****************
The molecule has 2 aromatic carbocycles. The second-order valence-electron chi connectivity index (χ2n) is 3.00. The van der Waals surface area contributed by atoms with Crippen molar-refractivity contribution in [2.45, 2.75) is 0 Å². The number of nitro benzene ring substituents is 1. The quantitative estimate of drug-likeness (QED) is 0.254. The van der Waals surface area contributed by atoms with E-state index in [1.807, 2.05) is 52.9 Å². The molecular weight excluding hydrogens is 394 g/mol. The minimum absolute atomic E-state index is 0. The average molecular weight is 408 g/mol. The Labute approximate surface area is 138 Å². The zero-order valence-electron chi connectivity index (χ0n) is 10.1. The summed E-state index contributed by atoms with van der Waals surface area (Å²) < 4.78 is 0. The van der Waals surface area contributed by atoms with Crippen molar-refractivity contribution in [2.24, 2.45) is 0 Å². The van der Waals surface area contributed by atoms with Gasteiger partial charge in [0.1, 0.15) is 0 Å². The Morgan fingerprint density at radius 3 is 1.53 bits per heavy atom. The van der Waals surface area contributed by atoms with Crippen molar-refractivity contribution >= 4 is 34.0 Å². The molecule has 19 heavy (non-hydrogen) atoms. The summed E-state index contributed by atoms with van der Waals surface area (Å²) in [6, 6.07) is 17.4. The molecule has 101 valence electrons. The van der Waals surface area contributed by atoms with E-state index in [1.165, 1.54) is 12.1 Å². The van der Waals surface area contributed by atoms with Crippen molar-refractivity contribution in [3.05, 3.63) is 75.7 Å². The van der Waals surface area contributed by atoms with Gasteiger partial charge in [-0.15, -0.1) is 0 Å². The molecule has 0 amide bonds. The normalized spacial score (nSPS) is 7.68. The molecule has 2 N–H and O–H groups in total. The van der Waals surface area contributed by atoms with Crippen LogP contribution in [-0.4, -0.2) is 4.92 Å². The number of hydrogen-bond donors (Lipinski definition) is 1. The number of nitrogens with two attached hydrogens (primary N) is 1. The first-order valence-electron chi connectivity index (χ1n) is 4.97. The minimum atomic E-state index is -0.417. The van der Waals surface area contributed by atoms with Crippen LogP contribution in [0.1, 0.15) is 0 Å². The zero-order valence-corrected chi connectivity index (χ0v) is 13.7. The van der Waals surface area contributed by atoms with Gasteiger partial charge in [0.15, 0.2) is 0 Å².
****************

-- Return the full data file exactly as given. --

The molecule has 2 aromatic carbocycles. The second-order valence-electron chi connectivity index (χ2n) is 3.00. The van der Waals surface area contributed by atoms with Crippen molar-refractivity contribution in [2.45, 2.75) is 0 Å². The number of nitro benzene ring substituents is 1. The quantitative estimate of drug-likeness (QED) is 0.254. The van der Waals surface area contributed by atoms with E-state index in [1.807, 2.05) is 52.9 Å². The molecular weight excluding hydrogens is 394 g/mol. The minimum absolute atomic E-state index is 0. The average molecular weight is 408 g/mol. The Labute approximate surface area is 138 Å². The zero-order valence-electron chi connectivity index (χ0n) is 10.1. The summed E-state index contributed by atoms with van der Waals surface area (Å²) < 4.78 is 0. The van der Waals surface area contributed by atoms with Crippen molar-refractivity contribution in [2.24, 2.45) is 0 Å². The van der Waals surface area contributed by atoms with Gasteiger partial charge in [0.1, 0.15) is 0 Å². The Morgan fingerprint density at radius 3 is 1.53 bits per heavy atom. The van der Waals surface area contributed by atoms with Crippen molar-refractivity contribution >= 4 is 34.0 Å². The molecule has 19 heavy (non-hydrogen) atoms. The summed E-state index contributed by atoms with van der Waals surface area (Å²) in [6, 6.07) is 17.4. The molecule has 101 valence electrons. The van der Waals surface area contributed by atoms with E-state index in [1.165, 1.54) is 12.1 Å². The van der Waals surface area contributed by atoms with Crippen molar-refractivity contribution in [3.05, 3.63) is 75.7 Å². The van der Waals surface area contributed by atoms with Gasteiger partial charge in [-0.15, -0.1) is 0 Å². The molecule has 0 amide bonds. The normalized spacial score (nSPS) is 7.68. The molecule has 2 N–H and O–H groups in total. The van der Waals surface area contributed by atoms with Crippen LogP contribution in [-0.4, -0.2) is 4.92 Å². The number of hydrogen-bond donors (Lipinski definition) is 1. The number of nitrogens with two attached hydrogens (primary N) is 1. The first-order valence-electron chi connectivity index (χ1n) is 4.97. The minimum atomic E-state index is -0.417. The van der Waals surface area contributed by atoms with Crippen LogP contribution in [0.1, 0.15) is 0 Å². The zero-order valence-corrected chi connectivity index (χ0v) is 13.7. The van der Waals surface area contributed by atoms with Gasteiger partial charge in [0.15, 0.2) is 0 Å².